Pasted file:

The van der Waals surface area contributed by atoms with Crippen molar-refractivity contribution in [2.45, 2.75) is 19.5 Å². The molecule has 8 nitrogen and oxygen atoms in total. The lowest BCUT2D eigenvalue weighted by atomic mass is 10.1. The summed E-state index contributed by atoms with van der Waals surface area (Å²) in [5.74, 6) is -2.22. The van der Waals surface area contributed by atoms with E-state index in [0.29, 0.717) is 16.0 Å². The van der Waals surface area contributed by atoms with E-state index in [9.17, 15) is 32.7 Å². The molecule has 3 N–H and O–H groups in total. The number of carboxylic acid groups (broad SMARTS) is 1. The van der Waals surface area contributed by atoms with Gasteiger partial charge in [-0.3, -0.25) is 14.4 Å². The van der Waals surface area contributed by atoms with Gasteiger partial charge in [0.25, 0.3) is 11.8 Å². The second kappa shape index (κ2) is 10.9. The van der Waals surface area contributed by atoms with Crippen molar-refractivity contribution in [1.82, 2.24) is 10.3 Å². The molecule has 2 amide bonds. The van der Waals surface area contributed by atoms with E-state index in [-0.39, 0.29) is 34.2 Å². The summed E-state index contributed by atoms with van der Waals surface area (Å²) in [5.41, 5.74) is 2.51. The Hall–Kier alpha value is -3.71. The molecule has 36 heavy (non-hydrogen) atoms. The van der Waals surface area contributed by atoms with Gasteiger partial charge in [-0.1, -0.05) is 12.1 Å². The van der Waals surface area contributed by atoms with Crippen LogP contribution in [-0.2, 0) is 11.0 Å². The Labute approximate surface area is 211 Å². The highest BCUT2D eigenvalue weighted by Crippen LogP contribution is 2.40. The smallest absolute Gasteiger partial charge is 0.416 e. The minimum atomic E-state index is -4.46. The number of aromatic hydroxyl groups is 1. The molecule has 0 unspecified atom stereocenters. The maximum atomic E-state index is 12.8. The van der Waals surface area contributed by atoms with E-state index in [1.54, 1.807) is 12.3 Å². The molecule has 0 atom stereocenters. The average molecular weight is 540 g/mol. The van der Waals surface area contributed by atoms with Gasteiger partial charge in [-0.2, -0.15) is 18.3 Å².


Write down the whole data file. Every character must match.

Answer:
The van der Waals surface area contributed by atoms with Crippen molar-refractivity contribution in [2.45, 2.75) is 19.5 Å². The molecule has 8 nitrogen and oxygen atoms in total. The lowest BCUT2D eigenvalue weighted by atomic mass is 10.1. The summed E-state index contributed by atoms with van der Waals surface area (Å²) in [5.74, 6) is -2.22. The van der Waals surface area contributed by atoms with E-state index in [0.29, 0.717) is 16.0 Å². The van der Waals surface area contributed by atoms with E-state index in [9.17, 15) is 32.7 Å². The molecule has 3 N–H and O–H groups in total. The number of carboxylic acid groups (broad SMARTS) is 1. The van der Waals surface area contributed by atoms with Gasteiger partial charge in [-0.3, -0.25) is 14.4 Å². The van der Waals surface area contributed by atoms with Gasteiger partial charge in [0.25, 0.3) is 11.8 Å². The second kappa shape index (κ2) is 10.9. The van der Waals surface area contributed by atoms with Crippen molar-refractivity contribution in [1.82, 2.24) is 10.3 Å². The molecule has 2 amide bonds. The van der Waals surface area contributed by atoms with E-state index in [-0.39, 0.29) is 34.2 Å². The summed E-state index contributed by atoms with van der Waals surface area (Å²) in [5.41, 5.74) is 2.51. The Hall–Kier alpha value is -3.71. The molecule has 36 heavy (non-hydrogen) atoms. The van der Waals surface area contributed by atoms with Gasteiger partial charge in [-0.1, -0.05) is 12.1 Å². The van der Waals surface area contributed by atoms with Crippen LogP contribution in [-0.2, 0) is 11.0 Å². The Labute approximate surface area is 211 Å². The highest BCUT2D eigenvalue weighted by Crippen LogP contribution is 2.40. The smallest absolute Gasteiger partial charge is 0.416 e. The minimum atomic E-state index is -4.46. The number of aromatic hydroxyl groups is 1. The molecule has 0 unspecified atom stereocenters. The maximum atomic E-state index is 12.8. The van der Waals surface area contributed by atoms with E-state index in [1.54, 1.807) is 12.3 Å². The molecule has 0 atom stereocenters. The average molecular weight is 540 g/mol. The van der Waals surface area contributed by atoms with Gasteiger partial charge in [-0.2, -0.15) is 18.3 Å².